Four pro-gun control Democrats yesterday announced legislation aimed at removing protections for firearms manufacturers and dealers from junk lawsuits, claiming that the 2005 “Protection of Lawful Commerce in Arms Act” (PLCAA) made gun companies “immune from lawsuits.”
Backing the measure are Maryland Rep. Chris Van Hollen, Connecticut Senators Richard Blumenthal and Chris Murphy, and California Rep. Adam Schiff, according to a press release from Van Hollen’s office. “The bill will ensure that victims of gun violence are allowed to have their day in court, and that the gun industry – manufacturers, sellers and interest groups – is not shielded from liability when it acts with negligence and disregard for public safety,” the release asserted.
But that’s not true, according to Steve Sanetti, president of the National Shooting Sports Foundation, the firearms industry umbrella group. Last week, during his annual “State of the Industry” speech at a dinner on opening night of the Shooting, Hunting and Outdoor Trade (SHOT) Show, Sanetti said no such immunity exists for negligence or knowingly selling guns to prohibited persons.
“Some falsely claim that our industry is ‘totally immune from liability, unlike any other’,” Sanetti said at about nine minutes into his speech, which may be viewed here. “That’s just not true – firearms come under exactly the same product liability laws for defective products as any other consumer product. And as you know, if a retailer knowingly sells a firearm to anyone not legally qualified to buy it, they can lose their license, pay a stiff fine, and go to jail for up to 10 years. It’s the law.”
PLCAA was passed more than ten years ago to stop the filing of what critics say amounted to harassment and “junk” lawsuits by anti-gun municipalities. A series of lawsuits, beginning in 1999, cost the industry millions of dollars to defend. Those lawsuits typically sought to hold gun makers responsible for criminal or negligent acts committed by people with firearms. It appeared that anti-gunners were attempting to bankrupt the firearms industry by lawsuit attrition.
Thus came the PLCAA, but according to the JDSupra Business Advisor, “Despite the statements by some political candidates, the PLCAA provides protection for firearms industry members for only a limited category of lawsuits. No blanket immunity can be found in the PLCAA.”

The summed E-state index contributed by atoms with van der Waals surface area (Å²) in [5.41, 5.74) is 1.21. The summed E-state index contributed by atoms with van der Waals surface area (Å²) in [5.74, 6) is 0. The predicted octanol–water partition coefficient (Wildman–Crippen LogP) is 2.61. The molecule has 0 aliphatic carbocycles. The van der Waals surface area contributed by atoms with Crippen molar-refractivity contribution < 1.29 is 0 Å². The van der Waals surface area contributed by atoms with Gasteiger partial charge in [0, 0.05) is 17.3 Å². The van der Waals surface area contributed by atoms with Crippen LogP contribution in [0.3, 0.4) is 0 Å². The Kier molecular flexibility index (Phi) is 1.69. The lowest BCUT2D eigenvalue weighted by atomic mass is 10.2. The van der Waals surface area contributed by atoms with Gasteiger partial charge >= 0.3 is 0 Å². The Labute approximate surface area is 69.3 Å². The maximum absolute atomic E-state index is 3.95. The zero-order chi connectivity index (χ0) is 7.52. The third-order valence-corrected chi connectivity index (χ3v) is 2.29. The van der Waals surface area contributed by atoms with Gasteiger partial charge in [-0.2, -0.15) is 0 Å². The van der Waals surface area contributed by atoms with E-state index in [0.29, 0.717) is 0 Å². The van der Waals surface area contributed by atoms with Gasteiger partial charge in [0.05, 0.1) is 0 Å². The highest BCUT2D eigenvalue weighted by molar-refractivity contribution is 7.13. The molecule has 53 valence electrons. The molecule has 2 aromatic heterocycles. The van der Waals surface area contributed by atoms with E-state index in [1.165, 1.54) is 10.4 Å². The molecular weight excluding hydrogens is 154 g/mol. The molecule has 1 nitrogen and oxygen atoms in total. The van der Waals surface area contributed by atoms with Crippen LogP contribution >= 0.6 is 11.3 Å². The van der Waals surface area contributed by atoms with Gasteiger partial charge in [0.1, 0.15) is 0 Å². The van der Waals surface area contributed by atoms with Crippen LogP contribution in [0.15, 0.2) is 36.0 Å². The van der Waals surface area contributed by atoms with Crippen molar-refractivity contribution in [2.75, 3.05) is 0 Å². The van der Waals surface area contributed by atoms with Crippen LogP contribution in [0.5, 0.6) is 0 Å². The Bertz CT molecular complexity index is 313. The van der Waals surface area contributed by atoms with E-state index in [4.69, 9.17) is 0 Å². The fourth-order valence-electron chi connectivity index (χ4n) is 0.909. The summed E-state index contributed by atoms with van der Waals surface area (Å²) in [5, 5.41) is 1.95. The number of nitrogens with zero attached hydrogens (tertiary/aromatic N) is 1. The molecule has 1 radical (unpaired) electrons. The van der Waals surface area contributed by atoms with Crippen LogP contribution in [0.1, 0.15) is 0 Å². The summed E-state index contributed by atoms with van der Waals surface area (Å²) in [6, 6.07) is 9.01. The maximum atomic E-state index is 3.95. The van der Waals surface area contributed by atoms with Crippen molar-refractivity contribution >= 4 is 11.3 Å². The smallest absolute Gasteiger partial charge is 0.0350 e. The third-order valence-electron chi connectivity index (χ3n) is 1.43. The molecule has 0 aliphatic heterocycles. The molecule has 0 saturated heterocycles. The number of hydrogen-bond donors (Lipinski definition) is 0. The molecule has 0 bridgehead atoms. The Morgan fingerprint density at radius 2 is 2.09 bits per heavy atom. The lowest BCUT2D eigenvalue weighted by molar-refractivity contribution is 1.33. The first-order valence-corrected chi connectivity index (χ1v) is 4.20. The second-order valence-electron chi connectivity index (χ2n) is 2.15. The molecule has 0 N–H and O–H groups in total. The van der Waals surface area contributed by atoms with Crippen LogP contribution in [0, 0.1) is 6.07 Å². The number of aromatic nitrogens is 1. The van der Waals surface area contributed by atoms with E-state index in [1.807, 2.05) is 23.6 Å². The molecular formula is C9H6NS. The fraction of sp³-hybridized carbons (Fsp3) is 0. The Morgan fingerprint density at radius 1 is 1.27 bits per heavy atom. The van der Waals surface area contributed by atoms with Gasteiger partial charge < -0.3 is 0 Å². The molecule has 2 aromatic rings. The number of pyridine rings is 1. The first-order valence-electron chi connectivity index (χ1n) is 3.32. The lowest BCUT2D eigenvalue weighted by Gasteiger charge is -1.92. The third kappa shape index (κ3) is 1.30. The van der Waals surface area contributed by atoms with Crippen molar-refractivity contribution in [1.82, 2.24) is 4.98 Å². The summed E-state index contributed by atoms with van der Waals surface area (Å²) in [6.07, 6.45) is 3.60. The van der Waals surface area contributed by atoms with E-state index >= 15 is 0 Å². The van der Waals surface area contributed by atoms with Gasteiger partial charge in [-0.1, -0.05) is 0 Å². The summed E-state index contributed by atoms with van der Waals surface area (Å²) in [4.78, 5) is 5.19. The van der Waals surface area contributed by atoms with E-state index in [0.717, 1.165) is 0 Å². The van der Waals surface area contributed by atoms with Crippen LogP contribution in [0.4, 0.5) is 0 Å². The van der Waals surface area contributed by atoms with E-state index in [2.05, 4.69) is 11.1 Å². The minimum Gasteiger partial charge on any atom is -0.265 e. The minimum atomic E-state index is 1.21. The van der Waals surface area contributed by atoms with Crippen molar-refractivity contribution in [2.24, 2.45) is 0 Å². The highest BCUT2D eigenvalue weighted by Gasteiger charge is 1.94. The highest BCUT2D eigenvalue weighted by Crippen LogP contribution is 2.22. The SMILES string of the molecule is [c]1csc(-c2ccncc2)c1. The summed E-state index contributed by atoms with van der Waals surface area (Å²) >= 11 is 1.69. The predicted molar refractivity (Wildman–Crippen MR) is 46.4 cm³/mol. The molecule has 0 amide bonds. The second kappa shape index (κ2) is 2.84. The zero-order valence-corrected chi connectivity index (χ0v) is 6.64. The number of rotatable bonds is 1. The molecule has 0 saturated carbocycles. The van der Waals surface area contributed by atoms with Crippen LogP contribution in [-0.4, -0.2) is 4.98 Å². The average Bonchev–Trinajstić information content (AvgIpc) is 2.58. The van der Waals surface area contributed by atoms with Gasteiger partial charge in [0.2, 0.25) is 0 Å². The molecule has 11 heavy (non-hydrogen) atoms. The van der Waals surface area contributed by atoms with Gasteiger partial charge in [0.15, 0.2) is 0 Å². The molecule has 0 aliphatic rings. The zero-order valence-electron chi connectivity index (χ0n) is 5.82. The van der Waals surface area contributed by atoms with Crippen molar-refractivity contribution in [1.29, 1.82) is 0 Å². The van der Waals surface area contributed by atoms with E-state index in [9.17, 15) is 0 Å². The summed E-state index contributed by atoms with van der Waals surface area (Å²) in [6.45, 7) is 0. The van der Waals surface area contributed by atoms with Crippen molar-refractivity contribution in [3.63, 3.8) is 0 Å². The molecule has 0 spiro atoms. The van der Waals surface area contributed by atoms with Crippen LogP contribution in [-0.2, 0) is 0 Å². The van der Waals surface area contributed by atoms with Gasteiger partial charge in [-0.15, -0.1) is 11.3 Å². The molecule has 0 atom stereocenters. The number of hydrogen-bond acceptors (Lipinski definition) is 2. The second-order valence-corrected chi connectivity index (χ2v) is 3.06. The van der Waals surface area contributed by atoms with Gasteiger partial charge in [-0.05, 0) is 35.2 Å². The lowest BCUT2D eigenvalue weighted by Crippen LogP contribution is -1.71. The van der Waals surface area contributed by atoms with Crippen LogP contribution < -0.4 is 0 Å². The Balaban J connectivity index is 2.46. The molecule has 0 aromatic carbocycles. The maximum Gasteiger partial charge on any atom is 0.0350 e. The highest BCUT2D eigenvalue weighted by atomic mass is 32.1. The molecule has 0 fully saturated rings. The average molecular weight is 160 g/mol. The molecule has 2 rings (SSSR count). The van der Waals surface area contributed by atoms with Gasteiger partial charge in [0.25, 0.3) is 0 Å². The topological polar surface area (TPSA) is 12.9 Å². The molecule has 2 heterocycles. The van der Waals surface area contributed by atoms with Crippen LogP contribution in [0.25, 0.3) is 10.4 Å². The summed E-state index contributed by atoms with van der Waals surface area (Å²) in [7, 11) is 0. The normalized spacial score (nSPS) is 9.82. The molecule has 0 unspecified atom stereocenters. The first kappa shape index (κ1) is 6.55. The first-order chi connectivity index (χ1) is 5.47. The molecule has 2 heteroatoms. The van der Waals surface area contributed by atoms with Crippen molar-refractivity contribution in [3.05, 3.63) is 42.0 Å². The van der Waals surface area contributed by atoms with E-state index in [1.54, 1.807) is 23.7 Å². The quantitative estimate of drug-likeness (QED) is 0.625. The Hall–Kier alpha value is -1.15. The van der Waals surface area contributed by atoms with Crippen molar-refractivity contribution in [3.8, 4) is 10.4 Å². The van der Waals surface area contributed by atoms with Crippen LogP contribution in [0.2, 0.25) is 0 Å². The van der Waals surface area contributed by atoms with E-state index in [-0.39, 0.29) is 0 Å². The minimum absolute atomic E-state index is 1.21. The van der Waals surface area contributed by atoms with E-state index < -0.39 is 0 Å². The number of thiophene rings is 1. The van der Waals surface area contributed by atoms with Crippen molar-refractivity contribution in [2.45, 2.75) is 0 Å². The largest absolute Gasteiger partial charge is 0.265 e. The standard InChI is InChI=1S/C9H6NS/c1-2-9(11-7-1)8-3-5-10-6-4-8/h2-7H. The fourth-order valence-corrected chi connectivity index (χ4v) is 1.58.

As gun control continues to be a hot political issue, the rhetoric is ramping up almost daily. Yesterday, the repackaged “Alliance for Gun Responsibility” (AGR) sent an e-mail declaring that Initiative 594, the so-called “universal background check” measure passed in 2014, had blocked “more than 100 ineligible sales” of firearms out of 5,300-plus private-sale background checks last year. The message gasped, “Those are gun sales that likely would have gone through without our law in place. Those are guns that could have wound up in the wrong hands. Guns that could have been used in murders, burglaries, suicides, or mass shootings.”
But where are the 100-plus prosecutions, one activist wondered in a note to this column. “Show me 100 prosecutions,” the activist wrote, “or it didn’t happen.”
That may be a fair point, considering that gun prosecutions have declined under the Obama administration, according to a Dec. 31 report by the Washington Times. Referring to data from the Transactional Records Access Clearinghouse at Syracuse University, the newspaper reported that convictions in gun cases peaked a decade ago at 9,206 but had dropped to 6,002 by fiscal year 2015.
There is no indication from AGR that the people who unsuccessfully tried to purchase firearms didn’t ultimately get their hands on one, nor is there any proof that these would-be purchasers intended to commit any of the crimes mentioned. Burglaries are usually committed in order to illegally obtain guns (not the other way around), and nearly all of the recent high-profile mass shootings were committed by people who had passed background checks.
Whether yesterday’s “Equal Access to Justice for Victims of Gun Violence Act” stands a chance of passing is debatable. That it was unveiled by Capitol Hill anti-gunners on the eve of tonight’s final Republican debate before the Iowa caucuses isn’t surprising. It creates one more item with which candidates might be challenged in a process that has put guns front and center in the political spotlight, which is where some Second Amendment activists believe it always should be.
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